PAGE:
Pomona College Magazine
Volume 45, No. 3
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Pomona College Magazine is published three times a year by Pomona College
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Online Editor: Laura Tiffany

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Editor: Mark Wood
Phone: (909) 621-8158
Fax: (909) 621-8203

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Burning News

By Mark Wood

My career as a journalist was short-lived but intense. I would say “rich,” but that would be misleading. I spent those years hovering happily just above the poverty line. After marriage and a child, I probably dipped below.

But I’ve never enjoyed a job more than those five years at a small-town daily in rural Arkansas. I worked at various times as darkroom technician, photographer, editorial cartoonist, beat reporter, feature writer, sports writer, wire editor, lay-out designer and paste-up artist. There were days— lots of them, now that I think about it—when I was all of these things in rapid succession, juggling tasks with the energy of the young and dedicated.

Armed with reporter’s pad and camera, pockets bulging with pens and filmpacks, I sat through interminable city council and planning commission meetings, reporting on setback variances and airport fees. I dug through stacks of police reports and court filings like a 49er panning for gold. I schmoozed with city employees and petty politicians. I took pictures of schoolchildren holding awards and donors brandishing shovels. I wrote my stories on a green-screened computer terminal in the corner of a noisy newsroom and helped paste up the newspaper in a backroom redolent of hot wax. Then, while the day’s paper was rolling off the presses, I went back out in search of the day’s new happenings.

Of course, most of what we called journalism in Batesville, Ark., would probably strike you as pretty lightweight stuff—a feature about a woman turning 100 or a man who spent his weekends exploring caves, a story about the widening of a street or a fire at a local landfill—but not all of it was fluff and routine. Because of an agreement between the newspaper and the local police, I was, for several years, on call two nights a week as a police photographer.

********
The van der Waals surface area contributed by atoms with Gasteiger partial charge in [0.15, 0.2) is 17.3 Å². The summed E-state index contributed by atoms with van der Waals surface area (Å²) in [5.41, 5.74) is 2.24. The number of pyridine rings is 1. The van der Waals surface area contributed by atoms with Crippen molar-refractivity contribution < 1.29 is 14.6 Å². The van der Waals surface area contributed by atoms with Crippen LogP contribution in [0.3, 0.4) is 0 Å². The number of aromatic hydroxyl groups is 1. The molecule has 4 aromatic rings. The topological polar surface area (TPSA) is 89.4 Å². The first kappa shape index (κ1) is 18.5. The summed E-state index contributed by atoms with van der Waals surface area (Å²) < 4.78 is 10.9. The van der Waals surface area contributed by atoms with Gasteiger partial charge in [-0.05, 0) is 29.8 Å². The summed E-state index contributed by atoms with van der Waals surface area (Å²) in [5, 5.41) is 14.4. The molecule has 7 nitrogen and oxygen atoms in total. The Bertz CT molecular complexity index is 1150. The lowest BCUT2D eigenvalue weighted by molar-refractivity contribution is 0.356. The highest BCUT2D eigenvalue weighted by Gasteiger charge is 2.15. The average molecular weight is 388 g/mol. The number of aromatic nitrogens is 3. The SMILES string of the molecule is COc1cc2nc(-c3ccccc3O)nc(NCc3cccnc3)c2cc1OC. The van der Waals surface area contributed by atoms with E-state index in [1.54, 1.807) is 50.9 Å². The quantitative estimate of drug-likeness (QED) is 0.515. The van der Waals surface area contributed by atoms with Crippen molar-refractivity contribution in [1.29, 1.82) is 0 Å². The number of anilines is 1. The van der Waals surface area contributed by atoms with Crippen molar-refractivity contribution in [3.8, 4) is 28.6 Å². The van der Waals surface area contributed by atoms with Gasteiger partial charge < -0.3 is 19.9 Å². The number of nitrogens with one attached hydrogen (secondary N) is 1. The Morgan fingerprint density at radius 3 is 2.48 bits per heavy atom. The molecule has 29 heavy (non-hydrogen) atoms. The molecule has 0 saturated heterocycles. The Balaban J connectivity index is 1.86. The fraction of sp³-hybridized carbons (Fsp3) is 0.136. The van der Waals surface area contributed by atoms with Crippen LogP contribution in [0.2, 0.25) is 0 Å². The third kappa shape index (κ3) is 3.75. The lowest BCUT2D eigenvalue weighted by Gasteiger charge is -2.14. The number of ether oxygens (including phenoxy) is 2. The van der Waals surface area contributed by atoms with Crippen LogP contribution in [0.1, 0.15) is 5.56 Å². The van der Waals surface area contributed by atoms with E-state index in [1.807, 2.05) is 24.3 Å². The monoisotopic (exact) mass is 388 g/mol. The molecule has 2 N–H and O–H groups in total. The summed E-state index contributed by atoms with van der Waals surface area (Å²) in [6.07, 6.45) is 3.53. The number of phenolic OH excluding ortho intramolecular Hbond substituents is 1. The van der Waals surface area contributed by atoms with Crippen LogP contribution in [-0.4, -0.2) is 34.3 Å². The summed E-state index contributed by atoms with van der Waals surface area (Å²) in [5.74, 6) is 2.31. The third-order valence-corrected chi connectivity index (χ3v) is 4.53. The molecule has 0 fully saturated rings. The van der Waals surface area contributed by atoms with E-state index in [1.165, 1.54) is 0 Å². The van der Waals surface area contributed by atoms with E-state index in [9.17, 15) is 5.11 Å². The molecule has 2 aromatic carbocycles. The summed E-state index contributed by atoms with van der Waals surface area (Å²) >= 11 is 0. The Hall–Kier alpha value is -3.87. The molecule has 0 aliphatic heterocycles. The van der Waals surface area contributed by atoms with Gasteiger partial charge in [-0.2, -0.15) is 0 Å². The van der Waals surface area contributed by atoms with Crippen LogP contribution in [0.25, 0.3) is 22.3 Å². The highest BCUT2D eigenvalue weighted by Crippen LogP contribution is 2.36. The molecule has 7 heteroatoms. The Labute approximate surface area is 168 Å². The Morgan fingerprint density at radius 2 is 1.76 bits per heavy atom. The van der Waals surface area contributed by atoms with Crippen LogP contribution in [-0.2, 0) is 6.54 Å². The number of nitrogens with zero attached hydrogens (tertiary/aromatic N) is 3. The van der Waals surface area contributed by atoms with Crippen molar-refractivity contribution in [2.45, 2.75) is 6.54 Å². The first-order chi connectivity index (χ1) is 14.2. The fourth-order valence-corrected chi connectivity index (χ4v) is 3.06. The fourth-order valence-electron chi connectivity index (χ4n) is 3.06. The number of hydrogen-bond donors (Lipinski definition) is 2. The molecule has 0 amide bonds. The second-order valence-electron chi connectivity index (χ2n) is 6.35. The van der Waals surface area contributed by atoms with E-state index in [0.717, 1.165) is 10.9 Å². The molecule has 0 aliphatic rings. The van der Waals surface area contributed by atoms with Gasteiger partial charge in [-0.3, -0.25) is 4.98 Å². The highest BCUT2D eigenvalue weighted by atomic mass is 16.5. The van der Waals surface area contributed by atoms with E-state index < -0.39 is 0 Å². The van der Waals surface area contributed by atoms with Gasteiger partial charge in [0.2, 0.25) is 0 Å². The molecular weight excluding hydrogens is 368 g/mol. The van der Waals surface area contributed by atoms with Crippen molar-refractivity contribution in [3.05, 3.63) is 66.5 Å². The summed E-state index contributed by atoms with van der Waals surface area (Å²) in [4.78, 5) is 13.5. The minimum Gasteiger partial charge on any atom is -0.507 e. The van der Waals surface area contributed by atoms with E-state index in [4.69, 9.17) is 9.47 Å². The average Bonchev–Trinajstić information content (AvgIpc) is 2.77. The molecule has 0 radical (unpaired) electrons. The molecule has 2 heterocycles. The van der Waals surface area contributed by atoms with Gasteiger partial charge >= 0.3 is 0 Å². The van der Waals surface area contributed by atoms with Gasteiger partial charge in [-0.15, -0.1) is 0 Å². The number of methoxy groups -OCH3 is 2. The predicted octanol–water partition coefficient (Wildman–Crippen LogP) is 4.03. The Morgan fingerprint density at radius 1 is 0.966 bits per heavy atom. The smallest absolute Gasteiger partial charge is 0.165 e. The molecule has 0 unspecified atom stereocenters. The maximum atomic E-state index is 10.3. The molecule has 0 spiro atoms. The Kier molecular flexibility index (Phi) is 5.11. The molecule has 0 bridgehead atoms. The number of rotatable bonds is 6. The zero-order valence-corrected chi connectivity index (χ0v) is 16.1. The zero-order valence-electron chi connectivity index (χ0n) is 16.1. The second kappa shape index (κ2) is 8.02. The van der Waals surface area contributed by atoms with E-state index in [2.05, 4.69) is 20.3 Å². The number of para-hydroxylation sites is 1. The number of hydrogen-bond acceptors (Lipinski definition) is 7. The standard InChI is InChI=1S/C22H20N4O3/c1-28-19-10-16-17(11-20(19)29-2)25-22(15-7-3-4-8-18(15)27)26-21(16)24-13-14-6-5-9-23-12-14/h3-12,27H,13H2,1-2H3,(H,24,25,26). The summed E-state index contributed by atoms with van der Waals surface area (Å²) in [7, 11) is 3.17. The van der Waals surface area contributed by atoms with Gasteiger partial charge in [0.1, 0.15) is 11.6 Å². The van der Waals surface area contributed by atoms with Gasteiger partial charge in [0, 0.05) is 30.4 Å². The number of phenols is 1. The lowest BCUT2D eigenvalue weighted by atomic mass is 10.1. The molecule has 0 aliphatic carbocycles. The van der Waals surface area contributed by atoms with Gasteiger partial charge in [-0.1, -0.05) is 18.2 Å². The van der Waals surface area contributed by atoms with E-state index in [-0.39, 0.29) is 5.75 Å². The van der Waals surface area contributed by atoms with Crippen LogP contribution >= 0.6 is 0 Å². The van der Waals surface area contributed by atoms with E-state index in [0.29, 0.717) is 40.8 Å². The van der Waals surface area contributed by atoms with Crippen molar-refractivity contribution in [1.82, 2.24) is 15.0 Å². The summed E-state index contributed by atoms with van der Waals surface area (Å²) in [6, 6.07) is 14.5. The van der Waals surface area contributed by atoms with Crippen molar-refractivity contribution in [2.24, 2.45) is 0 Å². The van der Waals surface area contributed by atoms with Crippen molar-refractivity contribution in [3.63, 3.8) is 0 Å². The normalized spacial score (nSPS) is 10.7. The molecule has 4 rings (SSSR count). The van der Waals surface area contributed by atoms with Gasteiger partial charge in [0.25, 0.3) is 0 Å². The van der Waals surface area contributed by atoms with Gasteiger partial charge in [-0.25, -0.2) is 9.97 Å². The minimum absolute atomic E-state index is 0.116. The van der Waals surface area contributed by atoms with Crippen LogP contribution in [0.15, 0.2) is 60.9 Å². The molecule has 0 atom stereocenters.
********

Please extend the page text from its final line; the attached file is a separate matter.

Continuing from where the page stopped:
In that role, I saw a few things I’d rather forget. The worst, for some reason, was usually processing the film afterward. There was always something starkly real about those reversed images on a strip of negatives, hanging there in the ruddy twilight of a darkroom. But whether I was covering a school board meeting or a fatal plane crash, I never doubted for a moment that I was doing something meaningful. Something important.

One winter night after midnight, I was awakened by a call from our editor, got dressed, and went down to the office to shiver in the cold, along with the rest of the staff, and watch our newspaper building burn to the ground. Standing there among the flashing lights of the firetrucks, we made plans for the following day. The next morning, numb but defiant, we gathered around a folding table in the backroom of a local print shop, typed up our stories on a couple of borrowed typewriters and ferried everything to a neighboring town to be typeset and printed. We didn’t miss a single issue, something that is still a source of pride after all these years.

I’ve thought back to that night at times as I’ve watched the nation’s entire newspaper industry seem to burn slowly but inexorably to ashes. I don’t really think of myself as a journalist any more, but there are some loyalties that never fade, and the ethic of the journalist—the feeling of being part of a tradition that is honest, exacting and important—is something I still cherish. That tradition is why I have faith that this is only a transition. Newpapers may fade into history, but journalism as a profession and a positive force will endure. The alternative is simply impossible for me to imagine.

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by Pomona College
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